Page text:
Average email open rates: interpret and improve your data
While revenue per recipient (RPR) are an important metric for businesses to track, the average email open rates are an even more important initial indicator of how effectively you’re getting your message in front of potential customers.
If you can determine what’s working and what’s not working for your email open rate early on, you can make more improvements that positively impact your subscribers’ actions later down the road.
Read on to discover:
- What an email open rate is
- How to calculate your email open rate
- The different between open rate, click-through rate, and click-to-open rate
- Email open rate benchmarks
- How to diagnose the trends in your email open rate and make improvements, accordingly
What is an email open rate?
Email open rates are the percentage of subscribers who open one of your emails out of the total number of subscribers who received it.
Email open rates allow you to measure the performance of your email marketing campaigns or email automations, otherwise known as email flows.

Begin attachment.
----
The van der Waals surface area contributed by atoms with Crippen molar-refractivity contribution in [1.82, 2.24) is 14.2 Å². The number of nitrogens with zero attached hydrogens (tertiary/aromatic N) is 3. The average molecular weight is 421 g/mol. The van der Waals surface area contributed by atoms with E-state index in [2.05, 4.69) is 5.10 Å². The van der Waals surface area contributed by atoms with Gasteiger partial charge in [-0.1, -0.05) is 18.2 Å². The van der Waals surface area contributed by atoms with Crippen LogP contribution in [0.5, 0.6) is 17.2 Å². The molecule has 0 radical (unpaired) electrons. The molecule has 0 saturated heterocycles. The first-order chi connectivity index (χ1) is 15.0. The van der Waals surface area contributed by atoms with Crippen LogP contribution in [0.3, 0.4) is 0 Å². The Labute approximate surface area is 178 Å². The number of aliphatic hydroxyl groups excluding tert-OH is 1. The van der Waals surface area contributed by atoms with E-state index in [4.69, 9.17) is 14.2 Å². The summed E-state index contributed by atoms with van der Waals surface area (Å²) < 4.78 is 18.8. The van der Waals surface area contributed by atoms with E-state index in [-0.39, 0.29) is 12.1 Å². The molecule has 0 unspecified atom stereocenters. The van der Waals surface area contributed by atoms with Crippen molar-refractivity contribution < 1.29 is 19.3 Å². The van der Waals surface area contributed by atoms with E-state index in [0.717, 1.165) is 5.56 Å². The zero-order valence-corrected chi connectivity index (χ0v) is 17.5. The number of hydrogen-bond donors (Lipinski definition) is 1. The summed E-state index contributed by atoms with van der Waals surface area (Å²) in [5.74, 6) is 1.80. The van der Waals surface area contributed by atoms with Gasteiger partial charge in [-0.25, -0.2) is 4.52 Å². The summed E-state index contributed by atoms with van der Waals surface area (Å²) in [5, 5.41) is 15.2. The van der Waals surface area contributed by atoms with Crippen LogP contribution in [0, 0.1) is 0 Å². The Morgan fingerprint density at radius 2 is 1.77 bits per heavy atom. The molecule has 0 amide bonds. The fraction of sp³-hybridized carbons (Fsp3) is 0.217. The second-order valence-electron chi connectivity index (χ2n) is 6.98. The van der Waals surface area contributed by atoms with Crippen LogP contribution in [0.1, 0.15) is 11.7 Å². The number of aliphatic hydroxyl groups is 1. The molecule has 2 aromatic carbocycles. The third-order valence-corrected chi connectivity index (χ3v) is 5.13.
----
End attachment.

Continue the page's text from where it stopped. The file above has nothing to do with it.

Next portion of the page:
They’re the first metric in your arsenal of email marketing data that can help you understand whether your emails are resonating with your customers—if few people are opening your emails, then it’s an indication that there’s room to improve.
Are you sending the right content to the right people? Are your subject lines enticing? How strong is your email deliverability or sender reputation?
These are all important questions to consider when evaluating your email open rates. I’ll dig more into how to diagnose early warning signs and the steps you can take to make improvements (if necessary) below.
How to calculate average email open rate?
All it takes to understand your email open rate is a simple calculation. Here’s the formula you can use to figure out your email open rate:
Notice the denominator of the equation specifies emails delivered, not just the total number of emails sent. This is an important distinction to make when evaluating email open rates.